His state was divine, yet he did not cling to his equality with God but emptied himself to assume the condition of a slave, and became as men are; and being as all men are, he was humbler yet, even to accepting death, death on a cross.
But God raised him high and gave him the name which is above all other names so that all beings in the heavens, on earth and in the underworld, should bend the knee at the name of Jesus and that every tongue should acclaim Jesus Christ as Lord, to the glory of God the Father.
There is little I can add to this. This passage when I hear it – as we do as part of the liturgy every year – give me shivers.
Imagine a God who is so powerful and so perfect that his very nature was ‘being’ itself.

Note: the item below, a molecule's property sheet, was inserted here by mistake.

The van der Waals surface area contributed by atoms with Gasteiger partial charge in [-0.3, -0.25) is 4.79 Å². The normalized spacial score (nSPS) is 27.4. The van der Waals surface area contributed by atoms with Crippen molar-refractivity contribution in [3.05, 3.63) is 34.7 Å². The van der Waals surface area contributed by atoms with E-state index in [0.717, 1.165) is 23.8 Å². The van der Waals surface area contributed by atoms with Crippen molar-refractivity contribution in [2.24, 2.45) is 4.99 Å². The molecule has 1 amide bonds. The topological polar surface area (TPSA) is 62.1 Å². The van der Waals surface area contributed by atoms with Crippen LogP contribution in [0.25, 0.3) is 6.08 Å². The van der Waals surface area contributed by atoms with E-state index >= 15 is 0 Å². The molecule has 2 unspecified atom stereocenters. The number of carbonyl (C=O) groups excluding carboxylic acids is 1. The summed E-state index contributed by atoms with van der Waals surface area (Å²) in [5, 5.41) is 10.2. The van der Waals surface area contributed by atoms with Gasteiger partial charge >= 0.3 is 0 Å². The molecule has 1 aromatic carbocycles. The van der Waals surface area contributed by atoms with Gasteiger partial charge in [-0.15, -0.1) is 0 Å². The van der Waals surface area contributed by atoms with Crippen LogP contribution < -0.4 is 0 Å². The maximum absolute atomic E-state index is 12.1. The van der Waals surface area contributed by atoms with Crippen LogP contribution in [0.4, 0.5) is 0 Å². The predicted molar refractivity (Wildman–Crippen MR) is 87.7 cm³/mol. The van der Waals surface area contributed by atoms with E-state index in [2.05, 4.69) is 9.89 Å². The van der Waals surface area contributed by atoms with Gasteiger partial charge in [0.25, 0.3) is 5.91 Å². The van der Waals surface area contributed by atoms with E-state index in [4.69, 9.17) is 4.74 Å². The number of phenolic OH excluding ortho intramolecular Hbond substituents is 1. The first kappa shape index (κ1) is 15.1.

Imagine a God who, despite that, loves humanity so much that he gave up that perfection and power to, not just become like a human – but to become human.
Imagine a God who does that, but is rejected, challenged, teased, mocked, scourged and denied…but carries on anyway.
Imagine a God who is abandoned by even his closest friends and let down by even his most convicted followers.
Imagine a God who is caught by those who mocked him, and treated in the most humiliating way known to the world at the time. Tortured in a way reserved for the worst of the worst.
Imagine a God is killed for the sake of humanity.
Imagine a God who dies.
Imagine a God who goes through all of that, but still cannot be overcome by death and instead is able to overcome death itself. Who is still above all other things. Who is still to be lauded and praised by all created things.
We do not need to imagine that God. We know him. This is the Gospel. The Story St. Paul tells us in 6 verses and 2 sentences is the Story of the Gospel.
And what a story it is.